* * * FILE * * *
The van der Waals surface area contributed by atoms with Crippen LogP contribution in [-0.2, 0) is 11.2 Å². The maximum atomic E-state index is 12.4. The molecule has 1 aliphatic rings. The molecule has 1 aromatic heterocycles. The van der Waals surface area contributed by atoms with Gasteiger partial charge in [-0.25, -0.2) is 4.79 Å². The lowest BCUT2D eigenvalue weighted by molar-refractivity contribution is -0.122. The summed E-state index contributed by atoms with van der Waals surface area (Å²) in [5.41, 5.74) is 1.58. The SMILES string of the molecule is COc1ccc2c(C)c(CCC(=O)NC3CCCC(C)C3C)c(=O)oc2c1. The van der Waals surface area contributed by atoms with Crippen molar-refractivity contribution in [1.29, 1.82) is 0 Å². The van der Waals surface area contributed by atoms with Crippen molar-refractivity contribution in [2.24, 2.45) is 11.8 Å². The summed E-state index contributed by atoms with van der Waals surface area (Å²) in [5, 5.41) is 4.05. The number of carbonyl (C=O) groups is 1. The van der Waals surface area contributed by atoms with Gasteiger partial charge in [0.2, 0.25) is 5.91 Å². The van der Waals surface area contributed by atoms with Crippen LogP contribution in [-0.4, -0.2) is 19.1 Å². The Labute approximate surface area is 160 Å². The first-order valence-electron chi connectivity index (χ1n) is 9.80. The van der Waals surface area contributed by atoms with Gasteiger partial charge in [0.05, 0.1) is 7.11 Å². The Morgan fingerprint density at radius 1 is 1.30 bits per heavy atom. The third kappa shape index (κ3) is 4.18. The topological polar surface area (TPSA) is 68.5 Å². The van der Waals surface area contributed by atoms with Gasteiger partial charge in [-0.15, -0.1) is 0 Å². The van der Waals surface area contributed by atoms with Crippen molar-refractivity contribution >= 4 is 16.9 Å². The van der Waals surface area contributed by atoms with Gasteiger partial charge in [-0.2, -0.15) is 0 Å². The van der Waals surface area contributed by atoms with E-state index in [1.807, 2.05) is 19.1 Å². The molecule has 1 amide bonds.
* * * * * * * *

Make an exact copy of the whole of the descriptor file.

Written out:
The van der Waals surface area contributed by atoms with Crippen LogP contribution in [-0.2, 0) is 11.2 Å². The maximum atomic E-state index is 12.4. The molecule has 1 aliphatic rings. The molecule has 1 aromatic heterocycles. The van der Waals surface area contributed by atoms with Gasteiger partial charge in [-0.25, -0.2) is 4.79 Å². The lowest BCUT2D eigenvalue weighted by molar-refractivity contribution is -0.122. The summed E-state index contributed by atoms with van der Waals surface area (Å²) in [5.41, 5.74) is 1.58. The SMILES string of the molecule is COc1ccc2c(C)c(CCC(=O)NC3CCCC(C)C3C)c(=O)oc2c1. The van der Waals surface area contributed by atoms with Crippen molar-refractivity contribution in [1.29, 1.82) is 0 Å². The van der Waals surface area contributed by atoms with Crippen molar-refractivity contribution in [2.24, 2.45) is 11.8 Å². The summed E-state index contributed by atoms with van der Waals surface area (Å²) in [5, 5.41) is 4.05. The number of carbonyl (C=O) groups is 1. The van der Waals surface area contributed by atoms with Gasteiger partial charge in [0.2, 0.25) is 5.91 Å². The van der Waals surface area contributed by atoms with Crippen LogP contribution in [-0.4, -0.2) is 19.1 Å². The Labute approximate surface area is 160 Å². The first-order valence-electron chi connectivity index (χ1n) is 9.80. The van der Waals surface area contributed by atoms with Gasteiger partial charge in [0.05, 0.1) is 7.11 Å². The Morgan fingerprint density at radius 1 is 1.30 bits per heavy atom. The third kappa shape index (κ3) is 4.18. The topological polar surface area (TPSA) is 68.5 Å². The van der Waals surface area contributed by atoms with Gasteiger partial charge in [-0.15, -0.1) is 0 Å². The van der Waals surface area contributed by atoms with Crippen molar-refractivity contribution >= 4 is 16.9 Å². The van der Waals surface area contributed by atoms with Gasteiger partial charge in [-0.2, -0.15) is 0 Å². The van der Waals surface area contributed by atoms with E-state index in [1.807, 2.05) is 19.1 Å². The molecule has 1 amide bonds.